Gasland and Shale Gas Fracking
I just watched the documentary GasLand (trailer below), which tells the horrifying tale of the shale fracking natural gas industry in the US. Luckily, activists in Québec managed to stop the industry from moving forward with its plans to start fracking the the lower St. Lawrence valley.
Here is a good rundown of what Shale Gas Fracking is.
However, the stoppage is simply a moratorium and will likely be lifted eventually. In the states, natural gas exploration is advancing at breakneck speeds (though New York has also imposed a moratorium). Having been promised the technology was secure, many down on their luck farmers and property owners could not resist the easy money of selling off some of their land for shale gas exploration. By any reasonable measure, the decision to pollute water ways and the air for a few tens of thousands of dollars seems short sighted at best, but when faced with outsized credit card debt and mortgages – cash is hard to resist.
Of all the scary stories outlined in Gasland, the most dangerous is this: Shale gas fracking is done on hundreds of thousands of small platforms, not large centralized rigs. The distributed nature of the extraction makes it very difficult for the environmental protection agencies and communities to identify, monitor and control the source of pollution and danger. For example, in Canada we have the National Pollutant Release Information (NPRI) that requires sites who emit over a certain threshold to report their air emissions. The US has a similar program called TRI. Because each individual gas extraction platform is considered a site they typically fall under the threshold and do not need to report. This is very troubling. With hundreds of thousands of sites spread over vast territories, the potential impact is massive.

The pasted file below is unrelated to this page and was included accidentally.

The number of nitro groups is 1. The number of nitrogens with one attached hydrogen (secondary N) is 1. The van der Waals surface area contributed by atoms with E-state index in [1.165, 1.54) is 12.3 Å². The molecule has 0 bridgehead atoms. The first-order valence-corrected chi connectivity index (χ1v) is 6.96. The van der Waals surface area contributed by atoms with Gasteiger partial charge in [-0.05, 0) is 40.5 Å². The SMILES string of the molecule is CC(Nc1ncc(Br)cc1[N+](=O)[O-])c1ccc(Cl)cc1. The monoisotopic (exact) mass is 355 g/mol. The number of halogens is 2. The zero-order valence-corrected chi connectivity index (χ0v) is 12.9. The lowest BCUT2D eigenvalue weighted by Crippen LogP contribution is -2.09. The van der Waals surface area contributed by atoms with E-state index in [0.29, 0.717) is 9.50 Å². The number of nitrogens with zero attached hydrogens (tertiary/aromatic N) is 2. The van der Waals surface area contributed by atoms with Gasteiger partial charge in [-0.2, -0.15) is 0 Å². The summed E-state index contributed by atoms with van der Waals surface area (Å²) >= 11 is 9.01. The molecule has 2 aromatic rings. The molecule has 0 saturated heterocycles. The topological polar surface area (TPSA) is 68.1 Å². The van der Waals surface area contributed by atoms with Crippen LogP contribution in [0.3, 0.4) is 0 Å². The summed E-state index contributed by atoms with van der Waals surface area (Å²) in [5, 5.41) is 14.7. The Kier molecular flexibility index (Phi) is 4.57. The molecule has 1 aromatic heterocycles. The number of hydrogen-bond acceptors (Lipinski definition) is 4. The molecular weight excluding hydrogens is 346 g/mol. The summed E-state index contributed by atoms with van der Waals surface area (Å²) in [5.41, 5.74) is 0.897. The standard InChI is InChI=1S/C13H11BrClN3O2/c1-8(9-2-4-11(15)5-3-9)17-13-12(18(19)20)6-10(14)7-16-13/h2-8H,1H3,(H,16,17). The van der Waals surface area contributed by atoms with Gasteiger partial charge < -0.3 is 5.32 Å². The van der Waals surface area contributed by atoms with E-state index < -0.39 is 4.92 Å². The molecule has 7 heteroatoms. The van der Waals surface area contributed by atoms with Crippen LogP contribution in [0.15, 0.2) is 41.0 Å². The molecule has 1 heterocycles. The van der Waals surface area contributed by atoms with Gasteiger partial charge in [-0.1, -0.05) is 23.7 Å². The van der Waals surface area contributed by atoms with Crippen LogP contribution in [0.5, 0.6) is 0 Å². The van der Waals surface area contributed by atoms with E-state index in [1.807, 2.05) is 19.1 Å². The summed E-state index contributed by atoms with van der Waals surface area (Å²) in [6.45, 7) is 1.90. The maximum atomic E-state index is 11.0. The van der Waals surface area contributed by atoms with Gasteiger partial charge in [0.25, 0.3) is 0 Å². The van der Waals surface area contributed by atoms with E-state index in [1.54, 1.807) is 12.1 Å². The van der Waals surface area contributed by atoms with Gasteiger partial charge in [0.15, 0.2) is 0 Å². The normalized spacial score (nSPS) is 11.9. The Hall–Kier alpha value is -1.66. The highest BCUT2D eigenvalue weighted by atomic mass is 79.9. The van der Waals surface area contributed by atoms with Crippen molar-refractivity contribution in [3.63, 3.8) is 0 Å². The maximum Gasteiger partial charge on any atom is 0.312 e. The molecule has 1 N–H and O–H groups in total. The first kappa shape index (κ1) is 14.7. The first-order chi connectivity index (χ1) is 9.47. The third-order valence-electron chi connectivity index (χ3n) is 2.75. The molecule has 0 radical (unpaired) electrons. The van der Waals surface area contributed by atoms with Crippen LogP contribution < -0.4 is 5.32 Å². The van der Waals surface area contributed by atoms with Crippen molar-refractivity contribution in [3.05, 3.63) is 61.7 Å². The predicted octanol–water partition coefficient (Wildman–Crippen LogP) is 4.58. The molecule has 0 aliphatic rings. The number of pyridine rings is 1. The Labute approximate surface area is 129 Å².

The distributed nature of the exploration also makes it nearly impossible to monitor – how many thousands of rivers, marshes, wells and air emissions can underfunded environmental protection agencies reasonably monitor?
I encourage everyone to watch Gasland and ensure your governments properly control the Shale Gas fracking industry. France just banned shale gas fracking, why can’t we?
Rundown of the situation in Québec (français)
Comité de vigilence sur les gaz de schiste
Published on October 10, 2011